The Strengths Based Approach in community engagement and development
The Commission aims to adopt a strengths based approach in all areas of work, both internal and external. This approach is based on the identification and development of strengths of an individual, organisation, community and system. It helps us to work with community, business, and government to raise awareness of human rights, and build opportunities for people to become involved in the Commission's vision of building a fair and inclusive Queensland.
This approach begins by focussing on what is working, and where there is strength, success and passion.The strengths based approach is an alternative to common problem solving approaches which tend to identify what is 'wrong' with a person, group or situation and apply externally-driven interventions to address the problem. The Commission aims to actively identify, direct and support the capabilities of individuals and groups to achieve positive outcomes and create spaces where human rights can flourish.
One particular participatory method used by the Commission is called World Café.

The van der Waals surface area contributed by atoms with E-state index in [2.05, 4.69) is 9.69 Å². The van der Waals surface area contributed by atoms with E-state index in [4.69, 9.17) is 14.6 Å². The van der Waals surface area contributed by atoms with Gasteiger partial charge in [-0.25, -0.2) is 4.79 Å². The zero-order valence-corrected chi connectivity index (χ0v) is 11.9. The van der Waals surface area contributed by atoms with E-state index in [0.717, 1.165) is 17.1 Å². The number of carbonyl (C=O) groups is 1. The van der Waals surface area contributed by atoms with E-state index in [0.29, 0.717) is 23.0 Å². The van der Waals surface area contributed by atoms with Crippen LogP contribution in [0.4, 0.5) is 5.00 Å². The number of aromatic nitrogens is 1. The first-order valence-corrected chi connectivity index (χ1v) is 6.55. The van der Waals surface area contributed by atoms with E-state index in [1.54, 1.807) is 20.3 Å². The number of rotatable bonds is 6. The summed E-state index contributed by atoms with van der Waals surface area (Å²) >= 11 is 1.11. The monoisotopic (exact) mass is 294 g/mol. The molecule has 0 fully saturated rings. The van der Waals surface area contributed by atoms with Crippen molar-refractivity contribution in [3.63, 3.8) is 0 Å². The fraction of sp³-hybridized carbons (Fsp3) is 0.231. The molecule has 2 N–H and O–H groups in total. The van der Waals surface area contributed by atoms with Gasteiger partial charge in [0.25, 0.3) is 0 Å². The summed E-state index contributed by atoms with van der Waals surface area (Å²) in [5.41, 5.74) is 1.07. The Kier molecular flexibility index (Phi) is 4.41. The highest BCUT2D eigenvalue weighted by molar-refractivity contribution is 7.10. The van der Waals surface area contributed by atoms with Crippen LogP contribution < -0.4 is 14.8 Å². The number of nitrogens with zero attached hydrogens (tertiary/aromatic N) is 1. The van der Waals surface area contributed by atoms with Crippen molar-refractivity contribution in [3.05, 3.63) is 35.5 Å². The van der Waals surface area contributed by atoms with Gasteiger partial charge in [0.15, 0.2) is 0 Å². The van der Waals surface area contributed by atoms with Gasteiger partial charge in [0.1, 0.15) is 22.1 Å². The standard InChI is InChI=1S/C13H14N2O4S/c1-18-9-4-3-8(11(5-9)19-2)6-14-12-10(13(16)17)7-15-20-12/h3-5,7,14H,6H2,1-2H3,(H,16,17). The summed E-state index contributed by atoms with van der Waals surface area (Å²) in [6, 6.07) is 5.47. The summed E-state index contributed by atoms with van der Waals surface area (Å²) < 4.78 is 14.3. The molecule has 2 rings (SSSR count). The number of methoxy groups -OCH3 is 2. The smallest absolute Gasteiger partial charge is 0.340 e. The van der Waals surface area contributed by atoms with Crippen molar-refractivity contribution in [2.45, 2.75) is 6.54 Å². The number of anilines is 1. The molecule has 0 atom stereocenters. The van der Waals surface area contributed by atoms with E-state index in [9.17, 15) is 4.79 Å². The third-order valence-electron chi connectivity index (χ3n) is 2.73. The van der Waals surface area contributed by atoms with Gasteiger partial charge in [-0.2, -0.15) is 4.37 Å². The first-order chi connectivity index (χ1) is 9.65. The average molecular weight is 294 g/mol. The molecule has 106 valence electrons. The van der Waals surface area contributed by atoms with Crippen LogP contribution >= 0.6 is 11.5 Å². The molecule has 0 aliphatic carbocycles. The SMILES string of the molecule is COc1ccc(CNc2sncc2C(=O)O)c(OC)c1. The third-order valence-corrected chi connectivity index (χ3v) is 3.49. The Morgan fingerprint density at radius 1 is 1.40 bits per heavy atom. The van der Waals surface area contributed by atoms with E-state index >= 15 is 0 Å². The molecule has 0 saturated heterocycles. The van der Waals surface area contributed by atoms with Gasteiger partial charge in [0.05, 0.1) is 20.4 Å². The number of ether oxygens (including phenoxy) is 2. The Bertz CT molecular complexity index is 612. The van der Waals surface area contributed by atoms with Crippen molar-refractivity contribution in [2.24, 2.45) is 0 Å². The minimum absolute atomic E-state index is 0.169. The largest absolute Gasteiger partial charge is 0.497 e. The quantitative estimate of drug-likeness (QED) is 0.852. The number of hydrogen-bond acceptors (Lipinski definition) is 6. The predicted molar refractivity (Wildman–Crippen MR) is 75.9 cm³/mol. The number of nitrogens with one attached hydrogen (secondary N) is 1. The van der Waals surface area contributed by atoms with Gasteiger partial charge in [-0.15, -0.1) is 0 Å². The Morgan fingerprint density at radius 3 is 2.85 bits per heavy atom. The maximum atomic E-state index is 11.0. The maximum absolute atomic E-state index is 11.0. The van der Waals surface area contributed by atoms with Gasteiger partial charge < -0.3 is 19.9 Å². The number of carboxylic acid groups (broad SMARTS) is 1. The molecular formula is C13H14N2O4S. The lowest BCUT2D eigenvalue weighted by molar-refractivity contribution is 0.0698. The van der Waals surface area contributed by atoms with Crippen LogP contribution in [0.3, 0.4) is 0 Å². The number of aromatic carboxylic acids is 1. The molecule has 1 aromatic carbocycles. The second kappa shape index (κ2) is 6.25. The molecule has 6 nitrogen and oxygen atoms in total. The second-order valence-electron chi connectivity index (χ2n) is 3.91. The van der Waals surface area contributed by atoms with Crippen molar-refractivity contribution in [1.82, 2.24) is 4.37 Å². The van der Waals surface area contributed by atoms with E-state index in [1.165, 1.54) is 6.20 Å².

The World Café is a process for stimulating collaborative dialogue, sharing knowledge and creating possibilities for future action in groups of any size. It focuses attention around questions of relevance to the group/community. Participants gather at small, café-style tables to explore key questions and issues that matter. After a set period of discussion, participants rotate to other tables where they discuss either a new question, or the same question with a different group of people. This allows for the cross-pollination of ideas and multiple interactions where connections may be formed. As the conversations progress, the collective knowledge and wisdom grows and is harvested to direct future conversations and actions. Strengths of the World Café methodology include:
- the method is simple in design
- it allows a large, diverse group of people to participate
- it enables information sharing on a large scale
- it can be facilitated face-to-face or online
- responses do not have to be limited to written material, drawing would be equally as effective in articulating issues
- it allows cross-pollination of ideas across a large group of people; and
- it is a powerful technique for creating shared knowledge of a community's issues and a subsequent sense of community.
- It empowers individuals and groups to take action both individually and collectively, to address issues that matter to them
Examples of significant community engagement projects led by ADCQ include: